A couple of hours later, clearly the longest of my life, our daughter and son-in-law would break into his apartment through the back door and discover that Judah had ended his life.
A few weeks later we flew out West, to collect the scattered shards of Judah’s broken life, literally digging through the contents and clues and chaos, as embers of his enigmatic brilliant funny troubled soul still glowed. And after I sorted and organized, stacked and discarded, I climbed into my son’s narrow bed, into the burgundy bedding I had bought with him at Bed Bath and Beyond in Oakland many years earlier. And then I lay down on his sheets under his covers and rested my head on the pillow that still contained his last imprint, reading notes in his handwriting that he had left around his room, and I squeezed my eyes shut and gave birth to his death.
What still remains hardest for me and what in fact may be the singular most painful part of burying my child is the realization that he died all alone. In my fantasy my son calls me and tells me that he cannot keep on living, that his suffering is too unbearable. I as the mother, who am being tested in my unconditional love, understand. And radically accept. And then I am with him, holding him, cradling my son in death as I did in birth.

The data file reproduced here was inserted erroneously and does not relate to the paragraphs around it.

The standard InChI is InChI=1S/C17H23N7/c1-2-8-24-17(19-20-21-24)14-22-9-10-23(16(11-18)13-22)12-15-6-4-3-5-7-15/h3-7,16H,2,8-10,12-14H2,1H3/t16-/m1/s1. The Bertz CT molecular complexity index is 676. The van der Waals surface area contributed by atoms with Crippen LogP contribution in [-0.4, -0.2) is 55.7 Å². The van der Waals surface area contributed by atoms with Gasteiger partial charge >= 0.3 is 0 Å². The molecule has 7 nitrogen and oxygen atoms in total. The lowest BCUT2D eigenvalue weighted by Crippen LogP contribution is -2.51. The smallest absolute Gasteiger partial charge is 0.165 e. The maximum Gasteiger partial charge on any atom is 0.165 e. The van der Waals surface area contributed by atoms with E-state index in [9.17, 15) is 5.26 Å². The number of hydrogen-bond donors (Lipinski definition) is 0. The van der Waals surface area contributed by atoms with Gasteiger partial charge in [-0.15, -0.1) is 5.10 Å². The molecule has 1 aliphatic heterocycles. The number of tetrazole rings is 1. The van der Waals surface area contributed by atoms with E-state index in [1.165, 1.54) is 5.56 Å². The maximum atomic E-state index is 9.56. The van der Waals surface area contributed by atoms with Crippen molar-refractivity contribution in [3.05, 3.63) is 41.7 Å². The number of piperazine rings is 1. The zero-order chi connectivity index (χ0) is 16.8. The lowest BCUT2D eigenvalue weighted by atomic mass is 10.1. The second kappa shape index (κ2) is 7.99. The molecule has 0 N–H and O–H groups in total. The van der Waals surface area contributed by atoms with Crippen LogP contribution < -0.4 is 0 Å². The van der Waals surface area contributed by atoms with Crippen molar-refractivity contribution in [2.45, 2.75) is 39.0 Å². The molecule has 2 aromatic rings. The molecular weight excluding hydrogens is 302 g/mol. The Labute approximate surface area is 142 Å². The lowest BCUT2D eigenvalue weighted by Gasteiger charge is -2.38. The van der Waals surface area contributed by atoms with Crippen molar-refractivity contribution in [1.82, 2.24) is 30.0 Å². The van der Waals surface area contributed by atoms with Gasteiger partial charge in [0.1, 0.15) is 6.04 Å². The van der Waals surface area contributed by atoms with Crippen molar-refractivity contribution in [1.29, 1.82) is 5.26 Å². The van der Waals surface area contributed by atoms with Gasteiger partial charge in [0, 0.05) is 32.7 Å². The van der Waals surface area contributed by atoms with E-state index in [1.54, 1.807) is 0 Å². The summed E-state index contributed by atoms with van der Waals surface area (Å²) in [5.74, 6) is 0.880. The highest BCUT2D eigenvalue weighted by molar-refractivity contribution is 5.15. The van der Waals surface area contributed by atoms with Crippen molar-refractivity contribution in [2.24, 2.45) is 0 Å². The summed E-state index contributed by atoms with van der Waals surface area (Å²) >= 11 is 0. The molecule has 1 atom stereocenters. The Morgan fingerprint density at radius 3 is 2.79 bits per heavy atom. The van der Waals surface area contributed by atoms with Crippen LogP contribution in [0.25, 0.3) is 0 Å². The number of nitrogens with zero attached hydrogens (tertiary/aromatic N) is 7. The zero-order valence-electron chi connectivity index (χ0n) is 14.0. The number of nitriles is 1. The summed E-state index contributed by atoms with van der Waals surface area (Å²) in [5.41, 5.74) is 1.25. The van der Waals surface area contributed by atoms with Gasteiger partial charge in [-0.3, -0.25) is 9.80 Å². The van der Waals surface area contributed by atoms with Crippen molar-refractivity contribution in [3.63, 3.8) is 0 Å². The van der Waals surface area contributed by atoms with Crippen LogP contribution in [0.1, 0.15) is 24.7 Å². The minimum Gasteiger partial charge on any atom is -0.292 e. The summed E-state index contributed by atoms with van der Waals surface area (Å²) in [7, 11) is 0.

But that is not what happened. 3000 miles away from our home, across the country, in a room with a bright blue wall that he painted, in a room filled with textbooks with his insightful thoughts scribbled in margins, in a room where the birthday cards we sent and photos of our family were scotch- taped above his couch, in a room that had a closet with piles of unworn clothing with tags still attached that we had purchased the previous summer, in a room with the trash filled with the wrappers and banana peels of the last snacks he had consumed, in a room where his shirts hung on hangers waiting to be ironed, in the room where he had spent the last three and a half years of his life, he stopped breathing, ALL ALONE. The week he finished law school, and was to embark on the adulthood he had worked so gallantly to achieve but could not penetrate, he organized his possessions and scribed us a note and killed himself. And then he returned home on the redeye Wednesday night December 23, on the same flight that he was scheduled to fly in a seat on, but instead of sitting in a row next to my daughter and her husband, Judah was under the plane in a plain pine box.